NEW YORK (Reuters) - Two weeks after General Electric Co’s (GE.N) new chief executive vowed to shed $20 billion of assets, a shareholder has sued the company for failing to divulge its problems sooner and posting quarterly results that were “unacceptable, to say the least.”
In a proposed class-action lawsuit filed Wednesday night in the U.S. District Court in Manhattan, Jihad Hachem accused GE of securities fraud for concealing how falling demand, excess inventory and higher costs would cause it fall far short of its 2017 profit forecast, and led to an inflated stock price.
GE’s market value slid $11 billion in the two trading days after the Boston-based company on Oct. 20 reported a third-quarter profit of 29 cents per share, below the 49 cents expected by analysts, and cut its 2017 profit forecast by one-third.
Several analysts shortly thereafter cut their ratings or share price targets for GE.
Other defendants include Chief Executive John Flannery, his predecessor Jeffrey Immelt, and former Chief Financial Officer Jeffrey Bornstein, who left that position this week.
“The complaint appears to focus on projections conveyed during earnings calls, which by definition, were forward-looking statements,” GE spokeswoman Jennifer Friedman said in an email. “We intend to vigorously defend against these claims.”
Shareholders have long been frustrated by GE, a maker of power plants, jet engines, medical devices and other industrial equipment and a member of the Dow Jones Industrial Average .DJI.
Through Wednesday, GE’s share price had fallen 51 percent in the 16 years since Jack Welch, who oversaw much of its growth, passed the CEO baton to Immelt. Investors who reinvested dividends suffered a roughly 19 percent negative total return.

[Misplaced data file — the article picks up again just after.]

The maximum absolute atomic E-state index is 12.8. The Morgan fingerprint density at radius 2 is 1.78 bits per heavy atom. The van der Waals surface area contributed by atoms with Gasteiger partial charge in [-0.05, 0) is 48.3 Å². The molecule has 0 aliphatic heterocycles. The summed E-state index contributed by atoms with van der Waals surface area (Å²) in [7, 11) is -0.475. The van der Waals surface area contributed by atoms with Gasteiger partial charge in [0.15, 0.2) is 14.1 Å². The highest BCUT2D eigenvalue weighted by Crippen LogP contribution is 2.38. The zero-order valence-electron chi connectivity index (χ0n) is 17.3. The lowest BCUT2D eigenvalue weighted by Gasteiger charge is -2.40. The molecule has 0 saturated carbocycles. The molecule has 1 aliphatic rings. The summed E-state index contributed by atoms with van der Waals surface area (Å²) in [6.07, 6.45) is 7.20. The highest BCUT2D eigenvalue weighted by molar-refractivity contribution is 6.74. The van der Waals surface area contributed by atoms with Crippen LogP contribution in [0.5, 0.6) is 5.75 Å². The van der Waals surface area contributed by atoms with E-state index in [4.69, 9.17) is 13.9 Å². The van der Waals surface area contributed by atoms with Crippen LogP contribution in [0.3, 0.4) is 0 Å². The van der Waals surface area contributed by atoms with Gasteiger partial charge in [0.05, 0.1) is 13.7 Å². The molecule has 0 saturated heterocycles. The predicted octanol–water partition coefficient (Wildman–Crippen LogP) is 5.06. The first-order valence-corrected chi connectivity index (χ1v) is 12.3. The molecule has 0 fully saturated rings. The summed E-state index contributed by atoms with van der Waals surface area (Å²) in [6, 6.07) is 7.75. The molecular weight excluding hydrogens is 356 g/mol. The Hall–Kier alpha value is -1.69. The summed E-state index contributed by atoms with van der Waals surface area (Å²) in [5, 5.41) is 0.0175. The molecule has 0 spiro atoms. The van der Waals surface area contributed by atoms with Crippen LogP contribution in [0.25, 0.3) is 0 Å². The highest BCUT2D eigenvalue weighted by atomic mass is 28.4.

In contrast, the Standard & Poor's 500 .SPX rose about 133 percent over that time period.
Though Immelt had shed some units, Flannery said GE must now focus on its more promising businesses, and hold managers accountable for poor performance.
Flannery, a 30-year GE veteran who took over on Aug. 1, has made some early, symbolic cuts, including executive perks and the use of corporate jets.
In his complaint, Hachem accused the defendants of having from July 21 to Oct. 20, made materially false and misleading statements about its business in public statements and filings, and knew that doing so would mislead investors.
Hachem is represented by the law firms Glancy Prongay & Murray and Kirby McInerney and is seeking unspecified damages.
Securities fraud class actions have become more plentiful in federal courts after recent rulings in Delaware state courts dissuaded some plaintiffs from suing there.
Cornerstone Research said 226 such class actions were filed from January to June - the most since it began tracking filings in 1996. Most involve smaller declines in market value and less familiar companies than GE.
The case is Hachem v General Electric Inc et al, U.S. District Court, Southern District of New York, No. 17-08457.
Reporting by Jonathan Stempel in New York, additional reporting by Dan Burns, editing by G Crosse